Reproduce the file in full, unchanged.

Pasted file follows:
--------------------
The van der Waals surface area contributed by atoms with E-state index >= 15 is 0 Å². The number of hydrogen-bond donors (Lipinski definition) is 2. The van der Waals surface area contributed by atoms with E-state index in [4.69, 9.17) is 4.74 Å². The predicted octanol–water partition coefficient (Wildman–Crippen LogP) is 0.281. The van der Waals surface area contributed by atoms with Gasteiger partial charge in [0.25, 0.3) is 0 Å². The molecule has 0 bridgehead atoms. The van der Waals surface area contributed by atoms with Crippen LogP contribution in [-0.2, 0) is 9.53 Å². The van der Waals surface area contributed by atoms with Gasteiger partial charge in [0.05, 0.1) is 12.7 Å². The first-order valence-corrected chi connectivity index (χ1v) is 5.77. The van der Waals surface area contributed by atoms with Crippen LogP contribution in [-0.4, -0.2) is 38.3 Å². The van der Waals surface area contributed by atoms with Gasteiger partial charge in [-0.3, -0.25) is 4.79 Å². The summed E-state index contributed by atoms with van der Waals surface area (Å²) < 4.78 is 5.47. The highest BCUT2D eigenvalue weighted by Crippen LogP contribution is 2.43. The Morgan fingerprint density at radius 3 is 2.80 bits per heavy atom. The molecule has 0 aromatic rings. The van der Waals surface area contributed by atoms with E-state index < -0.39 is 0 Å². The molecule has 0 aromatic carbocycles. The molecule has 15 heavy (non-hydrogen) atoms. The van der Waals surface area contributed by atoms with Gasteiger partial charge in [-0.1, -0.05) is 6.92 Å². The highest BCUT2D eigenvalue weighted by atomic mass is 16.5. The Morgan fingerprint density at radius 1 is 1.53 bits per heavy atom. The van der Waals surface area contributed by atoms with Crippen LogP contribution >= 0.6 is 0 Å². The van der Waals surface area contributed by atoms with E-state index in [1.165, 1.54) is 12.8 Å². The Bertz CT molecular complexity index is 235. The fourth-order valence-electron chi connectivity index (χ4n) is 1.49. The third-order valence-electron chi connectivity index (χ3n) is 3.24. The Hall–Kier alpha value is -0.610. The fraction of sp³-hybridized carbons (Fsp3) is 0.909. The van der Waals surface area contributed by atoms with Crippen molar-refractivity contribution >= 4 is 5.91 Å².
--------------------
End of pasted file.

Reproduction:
The van der Waals surface area contributed by atoms with E-state index >= 15 is 0 Å². The number of hydrogen-bond donors (Lipinski definition) is 2. The van der Waals surface area contributed by atoms with E-state index in [4.69, 9.17) is 4.74 Å². The predicted octanol–water partition coefficient (Wildman–Crippen LogP) is 0.281. The van der Waals surface area contributed by atoms with Gasteiger partial charge in [0.25, 0.3) is 0 Å². The molecule has 0 bridgehead atoms. The van der Waals surface area contributed by atoms with Crippen LogP contribution in [-0.2, 0) is 9.53 Å². The van der Waals surface area contributed by atoms with Gasteiger partial charge in [0.05, 0.1) is 12.7 Å². The first-order valence-corrected chi connectivity index (χ1v) is 5.77. The van der Waals surface area contributed by atoms with Crippen LogP contribution in [-0.4, -0.2) is 38.3 Å². The van der Waals surface area contributed by atoms with Gasteiger partial charge in [-0.3, -0.25) is 4.79 Å². The summed E-state index contributed by atoms with van der Waals surface area (Å²) < 4.78 is 5.47. The highest BCUT2D eigenvalue weighted by Crippen LogP contribution is 2.43. The Morgan fingerprint density at radius 3 is 2.80 bits per heavy atom. The molecule has 0 aromatic rings. The van der Waals surface area contributed by atoms with E-state index < -0.39 is 0 Å². The molecule has 0 aromatic carbocycles. The molecule has 15 heavy (non-hydrogen) atoms. The van der Waals surface area contributed by atoms with Gasteiger partial charge in [-0.1, -0.05) is 6.92 Å². The highest BCUT2D eigenvalue weighted by atomic mass is 16.5. The Morgan fingerprint density at radius 1 is 1.53 bits per heavy atom. The van der Waals surface area contributed by atoms with Crippen LogP contribution >= 0.6 is 0 Å². The van der Waals surface area contributed by atoms with E-state index in [1.165, 1.54) is 12.8 Å². The Bertz CT molecular complexity index is 235. The fourth-order valence-electron chi connectivity index (χ4n) is 1.49. The third-order valence-electron chi connectivity index (χ3n) is 3.24. The Hall–Kier alpha value is -0.610. The fraction of sp³-hybridized carbons (Fsp3) is 0.909. The van der Waals surface area contributed by atoms with Crippen molar-refractivity contribution >= 4 is 5.91 Å².